Slide 1
Practical Solutions and
value-for-money
service

Practical Solutions and value-for-money service

Slide 1
Practical Solutions and
value-for-money
service

Practical Solutions and value-for-money service

Neighbour Disputes: Practical Steps

Many people will experience a disagreement with one of their neighbours at some point. Often, disagreements can be resolved amicably and informally between the parties.  However, not all disagreements are capable of being resolved easily and in the age of Covid-19, a large proportion of the nation is stuck at home, possibly engaged in DIY or gardening projects whilst being furloughed or working from home. As tensions rise, conflict between neighbours is more likely to arise over issues that are usually brushed off as insignificant.

Practical Steps

If you experience friction with a neighbour, the practical advice from our litigation department at present is as follows:-

  1. Try to understand your neighbour’s point of view, as well as your own.  Write your thoughts down and re-read them when things have cooled down. Consider carefully whether it is such a big issue after all and whether, under normal circumstances, your issue is able to be resolved amicably.
  2. Seek an opinion from a trust friend or family member about your experience and how they might react to it. Ask them if they think that you may be more sensitive to the situation because of the additional stress and inconvenience that everyone is placed under.
  3. If you feel able to approach your neighbour, do so calmly. If you feel it more suitable, write to them in a polite way, avoiding any aggression. Remember to proof read or ask a family member to proof read the letter before sending it.  Re-read it at least once to ensure that it does not come across negatively which might be counter-productive and antagonise the situation.
  4. If the above steps do not work, perhaps suggest mediation to your neighbour, bearing in mind this may be difficult at present due to social distancing. Details can be found on GOV.UK website: www.gov.uk/how-to-resolve-neighbour-disputes/use-a-mediation-service

Common neighbour disputes

Loud music, construction work, barking animals or deliberate antisocial behaviour outside the hours of 07.00am to 11.00pm. 

This is probably the most common cause for complaint, especially if your properties are joined by a party wall.  Sometimes your neighbour may be unaware of the extent of the nuisance and believe that they are merely living their life as normal.  As we know, one person’s normal can be another person’s nightmare.

If the informal approaches above do not work then you can report the issue to your local Council who will have a team to deal with noise complaints.  They might visit the area to check the level of noise from the street.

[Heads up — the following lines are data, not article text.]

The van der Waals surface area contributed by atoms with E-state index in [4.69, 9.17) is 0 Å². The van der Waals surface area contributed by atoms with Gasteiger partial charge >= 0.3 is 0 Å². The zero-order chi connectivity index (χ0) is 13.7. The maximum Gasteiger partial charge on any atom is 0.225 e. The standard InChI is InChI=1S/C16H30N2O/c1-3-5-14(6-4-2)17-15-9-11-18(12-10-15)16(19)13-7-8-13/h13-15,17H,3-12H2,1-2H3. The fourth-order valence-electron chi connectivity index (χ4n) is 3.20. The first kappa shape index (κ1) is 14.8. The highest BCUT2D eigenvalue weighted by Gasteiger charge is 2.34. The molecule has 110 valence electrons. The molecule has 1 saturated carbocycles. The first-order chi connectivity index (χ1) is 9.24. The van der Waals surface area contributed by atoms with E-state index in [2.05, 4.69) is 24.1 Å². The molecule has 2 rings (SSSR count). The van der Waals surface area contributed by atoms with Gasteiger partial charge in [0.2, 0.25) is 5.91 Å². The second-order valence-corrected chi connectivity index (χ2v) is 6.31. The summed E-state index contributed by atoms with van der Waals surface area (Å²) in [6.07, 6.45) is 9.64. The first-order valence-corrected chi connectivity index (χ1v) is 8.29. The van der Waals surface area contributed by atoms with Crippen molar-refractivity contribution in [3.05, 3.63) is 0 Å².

Violence or harassment

If your neighbour is being violent towards you or harassing you in any way then they are breaking the law and you must report this to the police.  The police can investigate and consider whether action is appropriate. Their first step is usually to speak with your neighbour and ask them to stop or advise them of your concerns.

The number to call to report is 111 (unless it becomes an emergency situation where your wellbeing is in danger, in which case telephone 999).

Disputes in relation to the boundaries between properties (ie) hedges, walls, fences. 

If a boundary dispute arises, you can obtain a copy of the title plan (either from the Land Registry if your property is registered, or from your bundle of title deeds if it is not). The plan may not always show a clear boundary but you may be able to see whether a boundary has been moved or if there seem to be any discrepancies as to what lies on the ground.

We suggest that you first have an informal discussion with your neighbour to see if the issue can be rectified.  If you reach an agreement, it is important to have this recorded legally and consider whether a change to either your own or your neighbour’s title deeds is necessary. At that point you should seek advice from a regulated legal professional.

“I have had enough and want to sell my property”

You might think that simply selling your property will rid you of the problem. However, when selling a property you are required by law to disclose any previous or ongoing disputes that have arisen with your neighbours. Failure to do so could result in legal action being taken against you by your purchaser.  You may find yourself liable to significant legal costs and subject to paying compensation to your purchaser if their claim is successful.

If you cannot resolve the situation

If you have exhausted every avenue mentioned above, you can instruct a legal professional to advise you on your position and raise the issue formally with your neighbour. For assistance please contact our dispute resolution department on 01229 580956.

Speak to us today

Call us on 01229 580956 to arrange an appointment.

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